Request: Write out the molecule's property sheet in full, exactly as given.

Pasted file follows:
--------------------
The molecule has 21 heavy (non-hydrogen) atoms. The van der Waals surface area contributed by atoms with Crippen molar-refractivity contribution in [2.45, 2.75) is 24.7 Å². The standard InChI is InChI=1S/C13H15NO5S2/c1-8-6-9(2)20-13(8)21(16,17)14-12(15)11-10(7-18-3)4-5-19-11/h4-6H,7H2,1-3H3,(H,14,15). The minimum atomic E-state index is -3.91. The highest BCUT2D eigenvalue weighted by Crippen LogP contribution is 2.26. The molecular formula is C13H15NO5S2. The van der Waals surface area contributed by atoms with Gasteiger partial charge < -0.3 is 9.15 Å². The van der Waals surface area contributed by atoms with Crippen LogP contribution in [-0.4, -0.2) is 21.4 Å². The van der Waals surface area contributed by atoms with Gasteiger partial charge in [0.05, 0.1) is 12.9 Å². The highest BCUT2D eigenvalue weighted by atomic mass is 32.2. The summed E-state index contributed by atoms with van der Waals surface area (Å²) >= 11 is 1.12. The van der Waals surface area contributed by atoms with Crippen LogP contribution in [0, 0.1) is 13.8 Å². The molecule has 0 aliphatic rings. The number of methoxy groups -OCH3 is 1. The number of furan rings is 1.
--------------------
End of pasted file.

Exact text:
The molecule has 21 heavy (non-hydrogen) atoms. The van der Waals surface area contributed by atoms with Crippen molar-refractivity contribution in [2.45, 2.75) is 24.7 Å². The standard InChI is InChI=1S/C13H15NO5S2/c1-8-6-9(2)20-13(8)21(16,17)14-12(15)11-10(7-18-3)4-5-19-11/h4-6H,7H2,1-3H3,(H,14,15). The minimum atomic E-state index is -3.91. The highest BCUT2D eigenvalue weighted by Crippen LogP contribution is 2.26. The molecular formula is C13H15NO5S2. The van der Waals surface area contributed by atoms with Gasteiger partial charge < -0.3 is 9.15 Å². The van der Waals surface area contributed by atoms with Crippen LogP contribution in [-0.4, -0.2) is 21.4 Å². The van der Waals surface area contributed by atoms with Gasteiger partial charge in [0.05, 0.1) is 12.9 Å². The highest BCUT2D eigenvalue weighted by atomic mass is 32.2. The summed E-state index contributed by atoms with van der Waals surface area (Å²) >= 11 is 1.12. The van der Waals surface area contributed by atoms with Crippen LogP contribution in [0, 0.1) is 13.8 Å². The molecule has 0 aliphatic rings. The number of methoxy groups -OCH3 is 1. The number of furan rings is 1.